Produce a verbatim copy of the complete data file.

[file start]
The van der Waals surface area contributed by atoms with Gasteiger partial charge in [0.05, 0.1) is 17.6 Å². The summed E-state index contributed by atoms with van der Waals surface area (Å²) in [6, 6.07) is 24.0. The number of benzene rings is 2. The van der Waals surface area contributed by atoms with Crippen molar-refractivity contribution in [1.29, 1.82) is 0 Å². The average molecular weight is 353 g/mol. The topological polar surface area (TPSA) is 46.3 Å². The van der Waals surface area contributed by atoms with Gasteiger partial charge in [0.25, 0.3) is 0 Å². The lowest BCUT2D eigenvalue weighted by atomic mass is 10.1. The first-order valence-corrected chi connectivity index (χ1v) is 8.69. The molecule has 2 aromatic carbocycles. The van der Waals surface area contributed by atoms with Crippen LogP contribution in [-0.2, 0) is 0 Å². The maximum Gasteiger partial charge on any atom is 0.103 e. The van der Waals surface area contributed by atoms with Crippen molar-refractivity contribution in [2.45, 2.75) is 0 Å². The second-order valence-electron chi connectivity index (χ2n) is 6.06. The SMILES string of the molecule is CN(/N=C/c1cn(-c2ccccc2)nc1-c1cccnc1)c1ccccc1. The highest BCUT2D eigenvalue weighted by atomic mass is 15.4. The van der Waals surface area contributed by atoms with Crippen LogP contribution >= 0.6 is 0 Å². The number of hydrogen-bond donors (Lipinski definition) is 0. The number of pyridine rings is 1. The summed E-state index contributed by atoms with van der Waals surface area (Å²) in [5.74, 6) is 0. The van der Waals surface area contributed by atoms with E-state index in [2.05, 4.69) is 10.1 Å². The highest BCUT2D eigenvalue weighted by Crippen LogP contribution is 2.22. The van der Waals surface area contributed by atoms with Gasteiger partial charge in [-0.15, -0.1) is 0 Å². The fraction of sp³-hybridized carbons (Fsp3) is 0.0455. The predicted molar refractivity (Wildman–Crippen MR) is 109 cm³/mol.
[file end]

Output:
The van der Waals surface area contributed by atoms with Gasteiger partial charge in [0.05, 0.1) is 17.6 Å². The summed E-state index contributed by atoms with van der Waals surface area (Å²) in [6, 6.07) is 24.0. The number of benzene rings is 2. The van der Waals surface area contributed by atoms with Crippen molar-refractivity contribution in [1.29, 1.82) is 0 Å². The average molecular weight is 353 g/mol. The topological polar surface area (TPSA) is 46.3 Å². The van der Waals surface area contributed by atoms with Gasteiger partial charge in [0.25, 0.3) is 0 Å². The lowest BCUT2D eigenvalue weighted by atomic mass is 10.1. The first-order valence-corrected chi connectivity index (χ1v) is 8.69. The molecule has 2 aromatic carbocycles. The van der Waals surface area contributed by atoms with Crippen LogP contribution in [-0.2, 0) is 0 Å². The maximum Gasteiger partial charge on any atom is 0.103 e. The van der Waals surface area contributed by atoms with Crippen molar-refractivity contribution in [2.45, 2.75) is 0 Å². The second-order valence-electron chi connectivity index (χ2n) is 6.06. The SMILES string of the molecule is CN(/N=C/c1cn(-c2ccccc2)nc1-c1cccnc1)c1ccccc1. The highest BCUT2D eigenvalue weighted by atomic mass is 15.4. The van der Waals surface area contributed by atoms with Crippen LogP contribution >= 0.6 is 0 Å². The number of hydrogen-bond donors (Lipinski definition) is 0. The number of pyridine rings is 1. The summed E-state index contributed by atoms with van der Waals surface area (Å²) in [5.74, 6) is 0. The van der Waals surface area contributed by atoms with E-state index in [2.05, 4.69) is 10.1 Å². The highest BCUT2D eigenvalue weighted by Crippen LogP contribution is 2.22. The van der Waals surface area contributed by atoms with Gasteiger partial charge in [-0.15, -0.1) is 0 Å². The fraction of sp³-hybridized carbons (Fsp3) is 0.0455. The predicted molar refractivity (Wildman–Crippen MR) is 109 cm³/mol.